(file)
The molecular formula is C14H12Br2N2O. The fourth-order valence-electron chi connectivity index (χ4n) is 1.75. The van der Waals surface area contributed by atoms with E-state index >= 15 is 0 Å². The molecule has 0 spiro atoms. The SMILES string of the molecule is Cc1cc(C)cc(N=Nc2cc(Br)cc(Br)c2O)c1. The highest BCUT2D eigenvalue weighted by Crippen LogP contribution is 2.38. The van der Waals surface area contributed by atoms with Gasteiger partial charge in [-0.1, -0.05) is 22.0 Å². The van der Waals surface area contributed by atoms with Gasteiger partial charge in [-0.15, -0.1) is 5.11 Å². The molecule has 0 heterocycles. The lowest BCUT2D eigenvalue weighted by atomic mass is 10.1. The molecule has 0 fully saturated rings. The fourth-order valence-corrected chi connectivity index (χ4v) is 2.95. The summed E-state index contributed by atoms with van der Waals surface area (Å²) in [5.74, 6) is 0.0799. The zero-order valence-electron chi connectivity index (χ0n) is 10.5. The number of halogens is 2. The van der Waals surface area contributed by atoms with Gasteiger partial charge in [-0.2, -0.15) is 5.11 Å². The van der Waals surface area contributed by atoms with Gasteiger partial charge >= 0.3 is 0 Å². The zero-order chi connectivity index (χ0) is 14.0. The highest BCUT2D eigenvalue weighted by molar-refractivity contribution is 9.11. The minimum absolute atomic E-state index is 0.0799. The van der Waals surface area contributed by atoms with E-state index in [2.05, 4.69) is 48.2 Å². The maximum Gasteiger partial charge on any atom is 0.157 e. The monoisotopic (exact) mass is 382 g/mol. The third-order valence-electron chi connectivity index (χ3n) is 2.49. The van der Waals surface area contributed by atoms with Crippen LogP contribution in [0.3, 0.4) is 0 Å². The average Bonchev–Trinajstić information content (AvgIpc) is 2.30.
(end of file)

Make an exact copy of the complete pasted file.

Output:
The molecular formula is C14H12Br2N2O. The fourth-order valence-electron chi connectivity index (χ4n) is 1.75. The van der Waals surface area contributed by atoms with E-state index >= 15 is 0 Å². The molecule has 0 spiro atoms. The SMILES string of the molecule is Cc1cc(C)cc(N=Nc2cc(Br)cc(Br)c2O)c1. The highest BCUT2D eigenvalue weighted by Crippen LogP contribution is 2.38. The van der Waals surface area contributed by atoms with Gasteiger partial charge in [-0.1, -0.05) is 22.0 Å². The van der Waals surface area contributed by atoms with Gasteiger partial charge in [-0.15, -0.1) is 5.11 Å². The molecule has 0 heterocycles. The lowest BCUT2D eigenvalue weighted by atomic mass is 10.1. The molecule has 0 fully saturated rings. The fourth-order valence-corrected chi connectivity index (χ4v) is 2.95. The summed E-state index contributed by atoms with van der Waals surface area (Å²) in [5.74, 6) is 0.0799. The zero-order valence-electron chi connectivity index (χ0n) is 10.5. The number of halogens is 2. The van der Waals surface area contributed by atoms with Gasteiger partial charge in [-0.2, -0.15) is 5.11 Å². The van der Waals surface area contributed by atoms with Gasteiger partial charge >= 0.3 is 0 Å². The zero-order chi connectivity index (χ0) is 14.0. The highest BCUT2D eigenvalue weighted by molar-refractivity contribution is 9.11. The minimum absolute atomic E-state index is 0.0799. The van der Waals surface area contributed by atoms with E-state index in [2.05, 4.69) is 48.2 Å². The maximum Gasteiger partial charge on any atom is 0.157 e. The monoisotopic (exact) mass is 382 g/mol. The third-order valence-electron chi connectivity index (χ3n) is 2.49. The van der Waals surface area contributed by atoms with Crippen LogP contribution in [0.3, 0.4) is 0 Å². The average Bonchev–Trinajstić information content (AvgIpc) is 2.30.